Until meeting Davidson, the casting director had been struggling to find someone to play Dil:
The pivotal role of Dil, a London singer and hairdresser with an air of mystery, was all but uncastable. Dil had to be, among other things, poised, photogenic, black, extremely changeable, and able to carry off the sleight-of-hand on which one of the film’s secrets depends.
Dil, essentially, had to be a black man who could successfully pass as a black woman. Davidson, a fashion assistant with no celebrity aspirations or acting ambition, had done drag only once—he found it “too much hard work”—but had often been mistaken for a woman on the street, so he figured he could probably pull off the role.
Another profile, from The Seattle Times, ahead of the 1993 Oscars for which Davidson was up for, tellingly, Best Supporting Actor, made fewer bones about his identity. Davidson, for one, talked openly about being gay and the problems of presenting as “femme” in a masc-for-masc world. (Some things never change.)
By the time the Seattle Times article hit stands, Davidson’s and Dil’s secret was more or less out, with the Oscars clearing things up in an awards race that had seen the Chicago Film Critics Association nominating Davidson for both Most Promising Actor and Actress.
Hollywood also loves an “introducing” title credit—the idea of an unknown star delivering a performance deserving of a formal introduction to audiences. One of the last times that happened was when Dreamgirls “introduced” Jennifer Hudson, who was only known for coming in seventh place on American Idol. Hudson went on to win Best Supporting Actress on the strength of her balls-to-the-wall rendition of “And I Am Telling You (I’m Not Going),” and the fairy-tale, overnight sensation mythos surrounding her performance (which, if we’re being honest, wasn’t that great aside from that one song).
Davidson rode the same mythos and that big plot twist to his Oscar nomination, becoming the first openly gay black performer nominated for an acting trophy. But in The Crying Game, he’s also genuinely good, start to finish. For a neophyte, he has a natural screen presence and an ability that astounded Jordan.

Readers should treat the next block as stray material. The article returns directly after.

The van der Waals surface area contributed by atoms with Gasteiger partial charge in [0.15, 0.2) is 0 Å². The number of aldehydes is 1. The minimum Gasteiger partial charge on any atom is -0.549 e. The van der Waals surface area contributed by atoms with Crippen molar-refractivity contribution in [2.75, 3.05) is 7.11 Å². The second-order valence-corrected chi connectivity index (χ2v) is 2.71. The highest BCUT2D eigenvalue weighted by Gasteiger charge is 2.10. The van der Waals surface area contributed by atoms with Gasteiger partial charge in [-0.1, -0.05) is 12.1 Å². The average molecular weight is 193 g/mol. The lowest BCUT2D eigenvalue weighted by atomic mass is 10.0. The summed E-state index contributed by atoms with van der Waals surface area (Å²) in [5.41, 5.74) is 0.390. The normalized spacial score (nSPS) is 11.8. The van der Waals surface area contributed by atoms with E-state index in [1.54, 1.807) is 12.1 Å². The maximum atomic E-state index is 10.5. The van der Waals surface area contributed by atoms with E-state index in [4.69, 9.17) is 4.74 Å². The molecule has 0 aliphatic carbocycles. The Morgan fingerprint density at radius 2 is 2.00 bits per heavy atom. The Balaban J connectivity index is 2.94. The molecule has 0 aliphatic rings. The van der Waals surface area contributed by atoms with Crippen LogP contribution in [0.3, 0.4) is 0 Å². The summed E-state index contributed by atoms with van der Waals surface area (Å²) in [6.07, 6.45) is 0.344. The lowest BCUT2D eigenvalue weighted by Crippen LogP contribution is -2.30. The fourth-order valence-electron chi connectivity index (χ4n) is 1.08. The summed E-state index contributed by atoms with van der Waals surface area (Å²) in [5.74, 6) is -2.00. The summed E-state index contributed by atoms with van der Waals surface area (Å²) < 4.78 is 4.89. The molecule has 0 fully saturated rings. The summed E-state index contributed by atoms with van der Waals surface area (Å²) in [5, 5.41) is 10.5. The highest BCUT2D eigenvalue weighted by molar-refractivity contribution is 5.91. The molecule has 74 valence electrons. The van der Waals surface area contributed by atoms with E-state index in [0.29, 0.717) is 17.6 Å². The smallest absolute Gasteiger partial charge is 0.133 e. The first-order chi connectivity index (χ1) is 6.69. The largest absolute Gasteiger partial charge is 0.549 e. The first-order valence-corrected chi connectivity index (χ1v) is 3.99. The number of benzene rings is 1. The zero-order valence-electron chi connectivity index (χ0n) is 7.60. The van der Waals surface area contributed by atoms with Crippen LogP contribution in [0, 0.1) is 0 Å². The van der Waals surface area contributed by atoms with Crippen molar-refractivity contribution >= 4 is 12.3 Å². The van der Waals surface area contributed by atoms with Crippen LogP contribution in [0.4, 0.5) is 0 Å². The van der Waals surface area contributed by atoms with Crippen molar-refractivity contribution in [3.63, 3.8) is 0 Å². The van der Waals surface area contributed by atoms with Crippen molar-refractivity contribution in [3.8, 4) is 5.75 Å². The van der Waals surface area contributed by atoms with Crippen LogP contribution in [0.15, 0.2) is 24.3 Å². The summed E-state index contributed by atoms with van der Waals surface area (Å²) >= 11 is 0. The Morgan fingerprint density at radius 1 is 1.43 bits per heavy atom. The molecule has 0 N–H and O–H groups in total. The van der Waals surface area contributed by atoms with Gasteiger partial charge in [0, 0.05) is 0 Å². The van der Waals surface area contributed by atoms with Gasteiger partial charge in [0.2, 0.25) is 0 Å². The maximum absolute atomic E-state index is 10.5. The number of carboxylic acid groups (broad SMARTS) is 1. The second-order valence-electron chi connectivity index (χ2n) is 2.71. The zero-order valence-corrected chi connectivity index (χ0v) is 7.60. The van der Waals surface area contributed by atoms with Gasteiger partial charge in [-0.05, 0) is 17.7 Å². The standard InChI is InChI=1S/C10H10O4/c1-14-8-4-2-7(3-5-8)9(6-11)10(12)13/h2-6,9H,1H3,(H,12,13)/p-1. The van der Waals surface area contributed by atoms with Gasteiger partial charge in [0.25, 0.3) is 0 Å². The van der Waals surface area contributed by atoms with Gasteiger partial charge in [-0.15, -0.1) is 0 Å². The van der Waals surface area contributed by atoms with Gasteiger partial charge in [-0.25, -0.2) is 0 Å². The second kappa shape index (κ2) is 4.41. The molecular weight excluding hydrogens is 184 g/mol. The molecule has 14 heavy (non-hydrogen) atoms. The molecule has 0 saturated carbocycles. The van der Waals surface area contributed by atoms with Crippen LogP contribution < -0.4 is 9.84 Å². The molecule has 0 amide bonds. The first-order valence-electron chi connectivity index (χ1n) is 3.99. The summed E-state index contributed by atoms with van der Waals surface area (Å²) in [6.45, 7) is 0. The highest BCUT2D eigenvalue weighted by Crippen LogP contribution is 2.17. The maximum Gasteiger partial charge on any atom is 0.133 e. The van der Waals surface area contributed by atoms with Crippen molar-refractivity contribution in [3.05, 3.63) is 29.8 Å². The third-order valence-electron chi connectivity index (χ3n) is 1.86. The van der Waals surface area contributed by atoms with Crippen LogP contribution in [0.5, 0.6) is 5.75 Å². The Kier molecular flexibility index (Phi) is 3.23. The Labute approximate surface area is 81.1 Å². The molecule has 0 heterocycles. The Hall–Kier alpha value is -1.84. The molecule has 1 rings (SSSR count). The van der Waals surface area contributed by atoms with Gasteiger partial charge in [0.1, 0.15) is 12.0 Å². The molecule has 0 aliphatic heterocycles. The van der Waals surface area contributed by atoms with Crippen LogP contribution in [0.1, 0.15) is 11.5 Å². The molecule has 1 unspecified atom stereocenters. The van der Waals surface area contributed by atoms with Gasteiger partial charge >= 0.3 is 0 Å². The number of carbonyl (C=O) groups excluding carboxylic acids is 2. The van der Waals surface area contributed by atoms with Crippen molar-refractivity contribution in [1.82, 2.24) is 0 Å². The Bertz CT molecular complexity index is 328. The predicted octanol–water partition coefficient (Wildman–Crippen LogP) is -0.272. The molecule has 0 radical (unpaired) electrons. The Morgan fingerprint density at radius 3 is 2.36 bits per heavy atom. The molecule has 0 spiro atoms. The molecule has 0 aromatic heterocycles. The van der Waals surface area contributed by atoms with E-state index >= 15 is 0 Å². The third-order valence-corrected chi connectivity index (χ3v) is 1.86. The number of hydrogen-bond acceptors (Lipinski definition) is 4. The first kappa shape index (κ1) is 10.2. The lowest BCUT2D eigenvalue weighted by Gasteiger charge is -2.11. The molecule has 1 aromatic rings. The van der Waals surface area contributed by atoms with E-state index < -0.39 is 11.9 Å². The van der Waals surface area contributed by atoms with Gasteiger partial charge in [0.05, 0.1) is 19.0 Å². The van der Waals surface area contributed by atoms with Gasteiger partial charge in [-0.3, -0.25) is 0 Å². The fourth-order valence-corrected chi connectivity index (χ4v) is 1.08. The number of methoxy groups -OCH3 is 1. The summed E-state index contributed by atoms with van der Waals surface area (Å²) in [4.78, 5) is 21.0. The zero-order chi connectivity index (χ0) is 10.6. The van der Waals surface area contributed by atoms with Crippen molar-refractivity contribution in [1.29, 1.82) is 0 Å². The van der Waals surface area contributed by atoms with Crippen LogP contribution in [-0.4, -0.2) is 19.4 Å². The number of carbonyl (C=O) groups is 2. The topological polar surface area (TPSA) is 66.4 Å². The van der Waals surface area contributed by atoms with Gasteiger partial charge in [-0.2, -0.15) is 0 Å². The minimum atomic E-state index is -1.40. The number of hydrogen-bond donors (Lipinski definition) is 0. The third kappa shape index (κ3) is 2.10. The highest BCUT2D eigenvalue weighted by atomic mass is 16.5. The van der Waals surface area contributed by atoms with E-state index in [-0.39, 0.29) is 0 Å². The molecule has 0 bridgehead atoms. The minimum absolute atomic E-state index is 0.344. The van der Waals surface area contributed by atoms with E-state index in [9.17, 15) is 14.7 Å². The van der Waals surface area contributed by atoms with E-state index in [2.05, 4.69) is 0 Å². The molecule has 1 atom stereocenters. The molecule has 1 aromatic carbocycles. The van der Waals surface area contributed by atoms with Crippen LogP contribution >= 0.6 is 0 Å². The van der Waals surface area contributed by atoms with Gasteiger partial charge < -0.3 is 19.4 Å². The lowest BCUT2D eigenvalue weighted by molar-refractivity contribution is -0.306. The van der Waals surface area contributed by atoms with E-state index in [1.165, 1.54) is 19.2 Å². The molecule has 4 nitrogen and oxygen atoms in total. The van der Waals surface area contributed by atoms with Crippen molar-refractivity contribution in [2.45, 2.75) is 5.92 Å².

“I knew Jaye could sail through it if he was just to be beautiful and aloof,” Jordan told The Seattle Times, “but I worried about whether he could allow himself to move you as an audience. Then we did the scene where he gets his hair cut for the first time, and he suddenly began to act with this pain in his voice. It was extraordinary. Acting is a mysterious thing—you don’t know where it comes from.”
Davidson ultimately lost the Oscar to Gene Hackman for his performance in Unforgiven, though he likely didn’t care. Davidson hated the attention he received for The Crying Game and was reluctant to do another movie. When offered the role of the sun god Ra in Stargate, he asked for what he thought would be an unacceptable amount of money—$1 million—and, to his surprise, he got it.
And that was his final film. Davidson retired from acting and went back to working in fashion.
“I don’t want to make an impression on the world,” he told The Seattle Times three decades ago. “I don’t want to make an impression on society. That’s not important to me at all.”
But for better or for worse (though I’d posit mostly for better), Davidson and The Crying Game left quite the impression.